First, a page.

Work on Paper! This is really important. We are a lot more free when we sketch by hand. When you start on the computer you will get caught up in the refinement stage long before you are ready. You need to get your ideas out quickly and paper is the best way to do it. Also, work in ink. You don’t want to be precious with perfectionism. Get messy with them and see where it takes you. Don’t get caught up in anything so that your ideas can flow freely.

This is where you take your best ideas and start to develop them. This is important because you might see some ideas that you thought were awesome totally fail when you actually try to apply them, while others might actually click a lot better than you were expecting. Make lots of sketches to test out what you are doing, try out different layouts and structures. Don’t try to assume you will know what something looks like before you try it out, just try it out. Remember you are trying to push your brain outside of its comfort zones, that’s where the most creative ideas are.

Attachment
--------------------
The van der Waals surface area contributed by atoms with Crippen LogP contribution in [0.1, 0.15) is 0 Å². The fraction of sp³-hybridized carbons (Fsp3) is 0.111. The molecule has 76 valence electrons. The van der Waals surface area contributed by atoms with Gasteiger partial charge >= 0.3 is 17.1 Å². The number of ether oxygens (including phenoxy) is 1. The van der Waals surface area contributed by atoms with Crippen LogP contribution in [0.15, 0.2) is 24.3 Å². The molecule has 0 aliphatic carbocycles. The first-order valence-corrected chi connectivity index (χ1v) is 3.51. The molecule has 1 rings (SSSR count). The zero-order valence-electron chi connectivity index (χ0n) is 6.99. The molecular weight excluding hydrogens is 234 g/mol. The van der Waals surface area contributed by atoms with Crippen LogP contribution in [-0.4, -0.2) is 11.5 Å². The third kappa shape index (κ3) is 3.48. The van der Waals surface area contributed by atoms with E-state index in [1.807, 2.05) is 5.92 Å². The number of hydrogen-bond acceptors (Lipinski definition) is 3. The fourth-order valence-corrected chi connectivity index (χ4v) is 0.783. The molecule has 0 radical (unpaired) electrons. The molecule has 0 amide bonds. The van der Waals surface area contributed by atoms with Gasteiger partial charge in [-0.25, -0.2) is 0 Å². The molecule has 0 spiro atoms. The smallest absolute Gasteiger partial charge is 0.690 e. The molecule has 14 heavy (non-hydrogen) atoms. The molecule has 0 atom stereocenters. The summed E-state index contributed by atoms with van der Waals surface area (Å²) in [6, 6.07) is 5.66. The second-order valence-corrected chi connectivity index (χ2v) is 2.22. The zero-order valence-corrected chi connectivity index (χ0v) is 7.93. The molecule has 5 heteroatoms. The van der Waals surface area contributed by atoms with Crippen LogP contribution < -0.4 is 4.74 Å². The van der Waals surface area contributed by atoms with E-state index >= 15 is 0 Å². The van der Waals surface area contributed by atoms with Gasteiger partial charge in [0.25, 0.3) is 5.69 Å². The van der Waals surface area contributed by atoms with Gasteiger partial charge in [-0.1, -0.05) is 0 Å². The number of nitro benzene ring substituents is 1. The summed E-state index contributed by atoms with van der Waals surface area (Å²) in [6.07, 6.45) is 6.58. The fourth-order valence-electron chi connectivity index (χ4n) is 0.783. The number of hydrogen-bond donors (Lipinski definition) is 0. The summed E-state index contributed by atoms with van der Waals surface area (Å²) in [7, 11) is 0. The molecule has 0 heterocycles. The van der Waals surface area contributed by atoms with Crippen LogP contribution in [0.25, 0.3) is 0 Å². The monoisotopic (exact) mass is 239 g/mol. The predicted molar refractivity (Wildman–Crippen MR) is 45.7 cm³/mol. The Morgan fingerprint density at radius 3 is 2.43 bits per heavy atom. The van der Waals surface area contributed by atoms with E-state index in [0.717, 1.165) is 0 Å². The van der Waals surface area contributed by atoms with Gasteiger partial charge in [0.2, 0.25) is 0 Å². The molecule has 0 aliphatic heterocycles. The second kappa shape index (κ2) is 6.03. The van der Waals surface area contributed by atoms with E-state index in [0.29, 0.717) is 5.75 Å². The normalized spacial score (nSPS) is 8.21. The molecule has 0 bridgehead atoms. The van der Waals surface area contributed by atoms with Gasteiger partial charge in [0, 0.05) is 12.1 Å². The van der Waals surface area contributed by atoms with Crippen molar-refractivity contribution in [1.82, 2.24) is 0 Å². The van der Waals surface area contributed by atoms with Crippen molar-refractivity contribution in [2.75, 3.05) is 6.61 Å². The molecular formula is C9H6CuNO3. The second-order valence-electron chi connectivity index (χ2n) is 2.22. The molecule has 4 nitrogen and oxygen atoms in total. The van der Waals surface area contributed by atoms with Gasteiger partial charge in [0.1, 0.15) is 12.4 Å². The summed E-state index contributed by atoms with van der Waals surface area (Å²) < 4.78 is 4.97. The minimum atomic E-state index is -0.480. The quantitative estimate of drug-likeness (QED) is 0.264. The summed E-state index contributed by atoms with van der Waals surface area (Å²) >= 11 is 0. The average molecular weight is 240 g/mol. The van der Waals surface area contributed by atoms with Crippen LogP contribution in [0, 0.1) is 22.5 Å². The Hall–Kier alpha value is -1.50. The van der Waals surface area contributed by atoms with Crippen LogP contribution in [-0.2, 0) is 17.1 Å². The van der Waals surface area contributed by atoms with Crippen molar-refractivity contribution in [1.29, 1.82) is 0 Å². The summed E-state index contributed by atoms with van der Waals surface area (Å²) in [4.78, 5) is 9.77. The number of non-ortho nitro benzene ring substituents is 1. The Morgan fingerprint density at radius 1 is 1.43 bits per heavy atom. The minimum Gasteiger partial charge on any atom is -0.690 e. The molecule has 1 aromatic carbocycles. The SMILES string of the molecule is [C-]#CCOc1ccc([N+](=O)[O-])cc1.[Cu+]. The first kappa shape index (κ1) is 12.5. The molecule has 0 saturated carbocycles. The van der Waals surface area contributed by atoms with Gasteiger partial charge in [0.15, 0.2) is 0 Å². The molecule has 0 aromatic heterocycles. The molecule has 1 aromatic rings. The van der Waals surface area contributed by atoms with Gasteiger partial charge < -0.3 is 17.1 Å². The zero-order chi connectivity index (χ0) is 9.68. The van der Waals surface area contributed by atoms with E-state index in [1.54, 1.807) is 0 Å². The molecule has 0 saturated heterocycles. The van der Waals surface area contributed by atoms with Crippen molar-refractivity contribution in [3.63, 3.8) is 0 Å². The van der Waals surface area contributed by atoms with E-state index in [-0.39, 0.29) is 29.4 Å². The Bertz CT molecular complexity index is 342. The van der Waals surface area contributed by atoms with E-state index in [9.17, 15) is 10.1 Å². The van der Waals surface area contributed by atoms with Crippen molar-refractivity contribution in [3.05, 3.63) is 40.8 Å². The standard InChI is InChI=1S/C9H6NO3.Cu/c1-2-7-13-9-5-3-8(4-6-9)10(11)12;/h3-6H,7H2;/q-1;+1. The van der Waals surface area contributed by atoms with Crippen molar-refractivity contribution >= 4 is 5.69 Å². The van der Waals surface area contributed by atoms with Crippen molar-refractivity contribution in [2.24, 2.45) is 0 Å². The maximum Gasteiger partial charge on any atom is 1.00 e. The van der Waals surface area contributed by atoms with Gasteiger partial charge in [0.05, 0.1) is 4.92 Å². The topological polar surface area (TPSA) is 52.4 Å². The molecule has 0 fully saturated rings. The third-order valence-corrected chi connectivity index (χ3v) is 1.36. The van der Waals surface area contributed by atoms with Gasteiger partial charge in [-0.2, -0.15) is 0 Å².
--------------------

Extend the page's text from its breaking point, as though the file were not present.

Try not to focus too much on colour and styling just yet. You are trying to cultivate a strong idea, so it’s important the base can stand up for itself without relying too heavily on the pretty elements. If your concept supports a particular colour or you feel something would work really well, make a note of it. Just don’t get in too deep before you are sure that your idea is a strong as it can be.

As you work, you will start weeding out the bad ideas and start focusing in on the good ones. If you have to go back to your ideation sketches, do it. You never know what is hidden there. Eventually you will get to the point where you have between 1-3 designs that you think are pretty awesome and more importantly, you think they will work.